A survey of affluent retiree households showsthat, despite having a median total household income similar to“traditional retirement” households, they rely more on withdrawalsfrom financial accounts for retirement income than the latter.

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A Vanguard paper titled “Withdrawals from financial accounts inretirement,” by Anna Madamba, Ph.D., and Stephen P. Utkus,explored where retirement income comes from inwealthier households, and how much of that income is spent. Thestudy also looked at the types of accounts owned by households andwhether the type of account affected how money is spent duringretirement.

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Related: 10 places where retirement security isbetter than in the U.S.

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The study divided households into two segments: the “traditionalretirement” group, made up of households whose wealth holdingsconsist largely of guaranteed income sources like Social Securityand pension income, and the “new retirement” group, which haspredominant wealth holdings from financial accounts, includingtax-deferred retirement accounts, a variety of taxable investmentand insurance accounts, as well as bank checking and savings, moneymarket, and similar accounts.

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Among the study’s findings was where the two groups’ incomesoriginated. For both groups, the median total household income wasabout $69,500. The two groups of retirees, traditional and newretirement, showed very similar median incomes, the study said, andoverall, a quarter of retirement income for wealthier householdscomes from financial account withdrawals.

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But when it came to those financial account withdrawals, the newretirement group’s withdrawals made up an average of 39 percent oftheir retirement income; that’s more than twice as much as suchwithdrawals contributed to traditional retirement households.

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In addition, withdrawals from retirement accounts are often mademore to comply with required minimum distribution rules and theirattendant tax penalties, and less because those households use themoney.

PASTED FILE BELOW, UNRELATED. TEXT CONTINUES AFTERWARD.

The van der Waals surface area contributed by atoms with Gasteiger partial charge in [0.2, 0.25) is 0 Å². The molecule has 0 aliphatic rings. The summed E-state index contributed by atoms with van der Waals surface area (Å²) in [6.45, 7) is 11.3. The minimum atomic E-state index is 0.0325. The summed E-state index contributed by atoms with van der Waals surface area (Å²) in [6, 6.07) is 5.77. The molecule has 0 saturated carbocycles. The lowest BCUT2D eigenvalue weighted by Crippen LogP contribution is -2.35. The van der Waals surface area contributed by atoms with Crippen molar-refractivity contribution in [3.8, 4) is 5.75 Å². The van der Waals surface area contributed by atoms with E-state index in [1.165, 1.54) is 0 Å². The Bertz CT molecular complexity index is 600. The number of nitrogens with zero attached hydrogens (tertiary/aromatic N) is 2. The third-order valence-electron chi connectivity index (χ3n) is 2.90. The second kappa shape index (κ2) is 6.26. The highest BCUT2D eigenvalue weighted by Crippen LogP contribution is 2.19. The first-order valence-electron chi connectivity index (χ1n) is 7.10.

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In fact, nearly a third of such withdrawals are saved andreinvested in other accounts—while those households spend less thanthey withdraw.

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The researchers found that the median withdrawal rate fromfinancial accounts is just 3 percent, while the median spendingrate—only the portion of a withdrawal actually used forconsumption—is even lower.

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When RMDs are taken, it’s not always so retirees can spend themoney. In fact, 31 percent of such withdrawals are saved andreinvested, rather than spent. And regardless of where the moneycame from—financial accounts or pensions and Social Security—thecomposition of retiree spending did not change. The proportion ofincome spent on various kinds of expenses is similar, no matter thesource of the income.

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The study also found that approximately a quarter of thehouseholds in the study have spending rates of 5 percent or more,and may be at risk of exhausting their financial assets.

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